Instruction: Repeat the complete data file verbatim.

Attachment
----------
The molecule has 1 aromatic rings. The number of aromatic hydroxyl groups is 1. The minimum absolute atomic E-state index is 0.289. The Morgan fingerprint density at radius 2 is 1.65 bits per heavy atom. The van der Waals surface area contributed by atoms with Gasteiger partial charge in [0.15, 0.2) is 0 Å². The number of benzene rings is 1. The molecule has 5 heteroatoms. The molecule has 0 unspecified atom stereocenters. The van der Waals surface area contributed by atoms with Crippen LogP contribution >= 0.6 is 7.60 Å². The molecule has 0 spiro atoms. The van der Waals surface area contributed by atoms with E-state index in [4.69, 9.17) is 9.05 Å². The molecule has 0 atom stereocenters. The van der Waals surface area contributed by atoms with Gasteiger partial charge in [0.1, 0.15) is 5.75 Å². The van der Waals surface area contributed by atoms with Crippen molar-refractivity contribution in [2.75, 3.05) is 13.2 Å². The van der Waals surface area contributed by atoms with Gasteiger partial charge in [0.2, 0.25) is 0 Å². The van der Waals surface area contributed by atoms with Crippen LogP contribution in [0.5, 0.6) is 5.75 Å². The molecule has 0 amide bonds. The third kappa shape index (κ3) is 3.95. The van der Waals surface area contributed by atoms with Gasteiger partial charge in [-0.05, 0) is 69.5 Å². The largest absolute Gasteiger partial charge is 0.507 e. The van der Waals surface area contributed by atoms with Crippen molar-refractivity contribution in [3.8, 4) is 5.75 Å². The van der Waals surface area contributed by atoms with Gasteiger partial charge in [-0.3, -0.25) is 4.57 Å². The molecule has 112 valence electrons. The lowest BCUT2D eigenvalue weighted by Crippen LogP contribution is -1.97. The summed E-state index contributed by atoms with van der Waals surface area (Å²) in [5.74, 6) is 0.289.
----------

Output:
The molecule has 1 aromatic rings. The number of aromatic hydroxyl groups is 1. The minimum absolute atomic E-state index is 0.289. The Morgan fingerprint density at radius 2 is 1.65 bits per heavy atom. The van der Waals surface area contributed by atoms with Gasteiger partial charge in [0.15, 0.2) is 0 Å². The number of benzene rings is 1. The molecule has 5 heteroatoms. The molecule has 0 unspecified atom stereocenters. The van der Waals surface area contributed by atoms with Crippen LogP contribution >= 0.6 is 7.60 Å². The molecule has 0 spiro atoms. The van der Waals surface area contributed by atoms with E-state index in [4.69, 9.17) is 9.05 Å². The molecule has 0 atom stereocenters. The van der Waals surface area contributed by atoms with Gasteiger partial charge in [0.1, 0.15) is 5.75 Å². The van der Waals surface area contributed by atoms with Crippen molar-refractivity contribution in [2.75, 3.05) is 13.2 Å². The van der Waals surface area contributed by atoms with Gasteiger partial charge in [0.2, 0.25) is 0 Å². The van der Waals surface area contributed by atoms with Crippen LogP contribution in [0.5, 0.6) is 5.75 Å². The molecule has 0 amide bonds. The third kappa shape index (κ3) is 3.95. The van der Waals surface area contributed by atoms with Gasteiger partial charge in [-0.05, 0) is 69.5 Å². The largest absolute Gasteiger partial charge is 0.507 e. The van der Waals surface area contributed by atoms with Crippen molar-refractivity contribution in [3.8, 4) is 5.75 Å². The van der Waals surface area contributed by atoms with Gasteiger partial charge in [-0.3, -0.25) is 4.57 Å². The molecule has 112 valence electrons. The lowest BCUT2D eigenvalue weighted by Crippen LogP contribution is -1.97. The summed E-state index contributed by atoms with van der Waals surface area (Å²) in [5.74, 6) is 0.289.